This is why $$\R_2\$$ (R20 in the OP) is absolutely necessary to the operation of the differential amplifier.

simulate this circuit – Schematic created using CircuitLab

simulate this circuit

simulate this circuit

For single supply operation the op-amp inputs must operate at 1/2 VCC for equal output swing over the supply voltage. To acheive this R2 (R20 in the OP) is used for an additional purpose. Instead of connecting it to dc 0 volts, it is connected to a low impedance source voltage ($$\V_{bias}\$$) of 1/2 VCC as shown in Figure 3. If a different operating point is required, then $$\V_{bias}\$$ can be fixed to any desired value acceptable to the operation of the amplifier.

In the OP, the midpoint bias for VCC=5V would be 2.5V. A 2V bias will restrict the negative swing, but is allowed.

• Good explanation, though math is my weak spot and analogy works better for me. I would suggest you separate the 3 schematics so that CircuitLab makes larger images of them. The way you have them now is too small to see the details even when I open the image separately. Commented May 23, 2023 at 9:55
• @EdinFifić: The schematics are separated Commented May 23, 2023 at 23:31

Both diagrams are poor differential amplifiers. They are ruined by this shown in red below: -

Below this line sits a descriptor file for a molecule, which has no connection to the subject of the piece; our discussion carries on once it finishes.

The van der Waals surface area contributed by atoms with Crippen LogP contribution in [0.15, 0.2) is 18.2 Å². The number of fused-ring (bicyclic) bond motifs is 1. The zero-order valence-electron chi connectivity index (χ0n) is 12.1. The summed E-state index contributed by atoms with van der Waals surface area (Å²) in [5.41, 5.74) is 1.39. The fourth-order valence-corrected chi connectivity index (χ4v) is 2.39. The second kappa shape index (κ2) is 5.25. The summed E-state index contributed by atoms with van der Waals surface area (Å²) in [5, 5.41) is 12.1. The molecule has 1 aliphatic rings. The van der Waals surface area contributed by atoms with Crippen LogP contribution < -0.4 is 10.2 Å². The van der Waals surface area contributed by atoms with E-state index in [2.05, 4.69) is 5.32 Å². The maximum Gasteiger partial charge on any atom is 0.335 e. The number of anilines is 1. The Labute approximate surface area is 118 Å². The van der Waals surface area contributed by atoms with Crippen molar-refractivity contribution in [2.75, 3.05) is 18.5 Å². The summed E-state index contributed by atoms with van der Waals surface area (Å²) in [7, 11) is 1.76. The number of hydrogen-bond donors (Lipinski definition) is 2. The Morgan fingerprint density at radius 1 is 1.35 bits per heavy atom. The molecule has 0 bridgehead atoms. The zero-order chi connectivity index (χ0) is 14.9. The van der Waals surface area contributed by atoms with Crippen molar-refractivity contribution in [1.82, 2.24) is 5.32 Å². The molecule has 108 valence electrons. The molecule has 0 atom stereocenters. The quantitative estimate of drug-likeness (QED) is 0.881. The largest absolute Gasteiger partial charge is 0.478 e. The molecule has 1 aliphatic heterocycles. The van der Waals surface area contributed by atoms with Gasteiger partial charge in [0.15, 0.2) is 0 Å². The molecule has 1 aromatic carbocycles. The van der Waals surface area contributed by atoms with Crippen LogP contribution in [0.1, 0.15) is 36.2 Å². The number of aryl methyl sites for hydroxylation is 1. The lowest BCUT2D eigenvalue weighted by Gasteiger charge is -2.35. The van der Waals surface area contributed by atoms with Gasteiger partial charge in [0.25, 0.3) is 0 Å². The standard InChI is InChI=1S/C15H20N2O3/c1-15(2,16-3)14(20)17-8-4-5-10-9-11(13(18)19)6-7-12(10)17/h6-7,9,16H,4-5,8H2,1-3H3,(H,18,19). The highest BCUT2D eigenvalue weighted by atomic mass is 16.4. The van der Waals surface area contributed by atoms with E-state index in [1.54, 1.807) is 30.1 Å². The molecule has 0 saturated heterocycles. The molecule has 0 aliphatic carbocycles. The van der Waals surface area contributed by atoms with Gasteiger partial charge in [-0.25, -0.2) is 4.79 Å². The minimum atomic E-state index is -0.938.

R21 and V20 wreck the ability of the diff amp to provide decent common mode rejection. If you need to bias the op-amp then do this (inside lime green box): -

What is the purpose of the 'feedback' resistor on the positive input of a differential op amp?

It's not a feedback resistor.

So it seems having R20 is actually a bad thing?

No, it's vital for ensuring excellent common mode noise/signal/interference rejection.

• If the DC bias were not required (removing V20 and R21), what would be the purpose of R20? Why does the circuit diagram I have with R21 and V20 wreck the ability of the diff op amp to provide common mode rejeciton? Is it because By adding R21, you are adding another trace which noise can be added to and this trace does not have an equal on the -ve side?
– MRB
Commented May 22, 2023 at 13:44
• @MRB if you left R20 open circuit the input impedance of the signal line from V19 would be infinite but, the other line (from R17 would be 1 kohm). That totally imbalances the input impedances and, wrecks the performance. If R20 was shorted, GND would be on the non-inverting input and, you no longer have a differential input. The goldilocks value for R20 makes everything good. R21 and V19 short out R20 and thus, the goldilocks value for R20 is ruined. Commented May 22, 2023 at 13:53